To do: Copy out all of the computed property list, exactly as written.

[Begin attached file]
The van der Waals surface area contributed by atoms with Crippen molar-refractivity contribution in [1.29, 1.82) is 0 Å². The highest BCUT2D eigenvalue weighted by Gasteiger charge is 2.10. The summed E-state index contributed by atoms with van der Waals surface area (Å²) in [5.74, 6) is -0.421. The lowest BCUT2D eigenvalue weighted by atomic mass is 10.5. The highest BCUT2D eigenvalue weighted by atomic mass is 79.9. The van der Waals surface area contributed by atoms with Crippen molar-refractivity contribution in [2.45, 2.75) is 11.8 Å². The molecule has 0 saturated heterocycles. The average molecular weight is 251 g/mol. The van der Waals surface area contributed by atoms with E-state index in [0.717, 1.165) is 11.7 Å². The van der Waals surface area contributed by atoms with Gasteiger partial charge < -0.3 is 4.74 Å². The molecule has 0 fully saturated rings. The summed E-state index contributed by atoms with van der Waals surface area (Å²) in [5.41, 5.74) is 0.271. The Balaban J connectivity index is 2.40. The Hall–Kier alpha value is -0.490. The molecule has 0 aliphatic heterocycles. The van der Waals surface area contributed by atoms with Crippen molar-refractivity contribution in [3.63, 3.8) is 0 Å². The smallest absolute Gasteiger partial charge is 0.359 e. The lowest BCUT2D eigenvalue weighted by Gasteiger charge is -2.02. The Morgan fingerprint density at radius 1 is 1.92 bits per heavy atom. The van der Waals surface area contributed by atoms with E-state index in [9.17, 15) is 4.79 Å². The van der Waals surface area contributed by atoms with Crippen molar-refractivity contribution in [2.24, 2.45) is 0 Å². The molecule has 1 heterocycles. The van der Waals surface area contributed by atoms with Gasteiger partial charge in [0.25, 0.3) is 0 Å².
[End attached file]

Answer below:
The van der Waals surface area contributed by atoms with Crippen molar-refractivity contribution in [1.29, 1.82) is 0 Å². The highest BCUT2D eigenvalue weighted by Gasteiger charge is 2.10. The summed E-state index contributed by atoms with van der Waals surface area (Å²) in [5.74, 6) is -0.421. The lowest BCUT2D eigenvalue weighted by atomic mass is 10.5. The highest BCUT2D eigenvalue weighted by atomic mass is 79.9. The van der Waals surface area contributed by atoms with Crippen molar-refractivity contribution in [2.45, 2.75) is 11.8 Å². The molecule has 0 saturated heterocycles. The average molecular weight is 251 g/mol. The van der Waals surface area contributed by atoms with E-state index in [0.717, 1.165) is 11.7 Å². The van der Waals surface area contributed by atoms with Gasteiger partial charge < -0.3 is 4.74 Å². The molecule has 0 fully saturated rings. The summed E-state index contributed by atoms with van der Waals surface area (Å²) in [5.41, 5.74) is 0.271. The Balaban J connectivity index is 2.40. The Hall–Kier alpha value is -0.490. The molecule has 0 aliphatic heterocycles. The van der Waals surface area contributed by atoms with Crippen molar-refractivity contribution in [3.63, 3.8) is 0 Å². The smallest absolute Gasteiger partial charge is 0.359 e. The lowest BCUT2D eigenvalue weighted by Gasteiger charge is -2.02. The Morgan fingerprint density at radius 1 is 1.92 bits per heavy atom. The van der Waals surface area contributed by atoms with E-state index in [9.17, 15) is 4.79 Å². The van der Waals surface area contributed by atoms with Crippen molar-refractivity contribution in [2.24, 2.45) is 0 Å². The molecule has 1 heterocycles. The van der Waals surface area contributed by atoms with Gasteiger partial charge in [0.25, 0.3) is 0 Å².